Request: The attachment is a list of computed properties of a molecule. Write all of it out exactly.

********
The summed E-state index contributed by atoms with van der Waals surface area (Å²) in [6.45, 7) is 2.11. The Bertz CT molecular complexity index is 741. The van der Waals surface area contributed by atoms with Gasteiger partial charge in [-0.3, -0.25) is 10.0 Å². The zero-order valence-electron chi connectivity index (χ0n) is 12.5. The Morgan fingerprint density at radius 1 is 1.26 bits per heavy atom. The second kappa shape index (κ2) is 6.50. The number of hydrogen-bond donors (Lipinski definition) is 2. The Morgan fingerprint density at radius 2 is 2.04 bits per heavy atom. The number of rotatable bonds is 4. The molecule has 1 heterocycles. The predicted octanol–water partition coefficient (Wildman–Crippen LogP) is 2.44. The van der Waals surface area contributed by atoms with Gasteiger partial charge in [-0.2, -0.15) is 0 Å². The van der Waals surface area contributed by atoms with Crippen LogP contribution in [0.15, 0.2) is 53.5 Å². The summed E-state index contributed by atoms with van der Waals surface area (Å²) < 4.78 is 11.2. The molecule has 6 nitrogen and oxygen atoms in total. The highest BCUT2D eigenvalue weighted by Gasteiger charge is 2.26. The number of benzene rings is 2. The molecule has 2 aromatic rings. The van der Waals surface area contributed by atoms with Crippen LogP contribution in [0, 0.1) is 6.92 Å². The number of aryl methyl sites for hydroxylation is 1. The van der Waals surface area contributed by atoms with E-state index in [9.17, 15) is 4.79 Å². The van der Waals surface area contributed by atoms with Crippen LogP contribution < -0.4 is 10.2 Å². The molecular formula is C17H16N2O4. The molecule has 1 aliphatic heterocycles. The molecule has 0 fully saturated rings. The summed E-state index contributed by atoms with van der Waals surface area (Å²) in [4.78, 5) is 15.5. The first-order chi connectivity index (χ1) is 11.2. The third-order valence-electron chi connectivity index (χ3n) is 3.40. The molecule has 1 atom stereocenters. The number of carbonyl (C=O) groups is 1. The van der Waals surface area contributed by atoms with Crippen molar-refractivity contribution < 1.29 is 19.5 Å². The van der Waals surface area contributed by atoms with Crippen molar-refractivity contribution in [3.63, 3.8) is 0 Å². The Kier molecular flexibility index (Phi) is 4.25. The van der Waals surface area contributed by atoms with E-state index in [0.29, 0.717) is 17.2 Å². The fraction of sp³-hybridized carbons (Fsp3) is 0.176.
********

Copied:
The summed E-state index contributed by atoms with van der Waals surface area (Å²) in [6.45, 7) is 2.11. The Bertz CT molecular complexity index is 741. The van der Waals surface area contributed by atoms with Gasteiger partial charge in [-0.3, -0.25) is 10.0 Å². The zero-order valence-electron chi connectivity index (χ0n) is 12.5. The Morgan fingerprint density at radius 1 is 1.26 bits per heavy atom. The second kappa shape index (κ2) is 6.50. The number of hydrogen-bond donors (Lipinski definition) is 2. The Morgan fingerprint density at radius 2 is 2.04 bits per heavy atom. The number of rotatable bonds is 4. The molecule has 1 heterocycles. The predicted octanol–water partition coefficient (Wildman–Crippen LogP) is 2.44. The van der Waals surface area contributed by atoms with Gasteiger partial charge in [-0.2, -0.15) is 0 Å². The van der Waals surface area contributed by atoms with Crippen LogP contribution in [0.15, 0.2) is 53.5 Å². The summed E-state index contributed by atoms with van der Waals surface area (Å²) < 4.78 is 11.2. The molecule has 6 nitrogen and oxygen atoms in total. The highest BCUT2D eigenvalue weighted by Gasteiger charge is 2.26. The number of benzene rings is 2. The molecule has 2 aromatic rings. The van der Waals surface area contributed by atoms with Crippen LogP contribution in [0, 0.1) is 6.92 Å². The number of aryl methyl sites for hydroxylation is 1. The van der Waals surface area contributed by atoms with E-state index in [9.17, 15) is 4.79 Å². The van der Waals surface area contributed by atoms with Crippen LogP contribution < -0.4 is 10.2 Å². The molecular formula is C17H16N2O4. The molecule has 1 aliphatic heterocycles. The molecule has 0 fully saturated rings. The summed E-state index contributed by atoms with van der Waals surface area (Å²) in [4.78, 5) is 15.5. The first-order chi connectivity index (χ1) is 11.2. The third-order valence-electron chi connectivity index (χ3n) is 3.40. The molecule has 1 atom stereocenters. The number of carbonyl (C=O) groups is 1. The van der Waals surface area contributed by atoms with Crippen molar-refractivity contribution < 1.29 is 19.5 Å². The van der Waals surface area contributed by atoms with Crippen molar-refractivity contribution in [3.63, 3.8) is 0 Å². The Kier molecular flexibility index (Phi) is 4.25. The van der Waals surface area contributed by atoms with E-state index in [0.29, 0.717) is 17.2 Å². The fraction of sp³-hybridized carbons (Fsp3) is 0.176.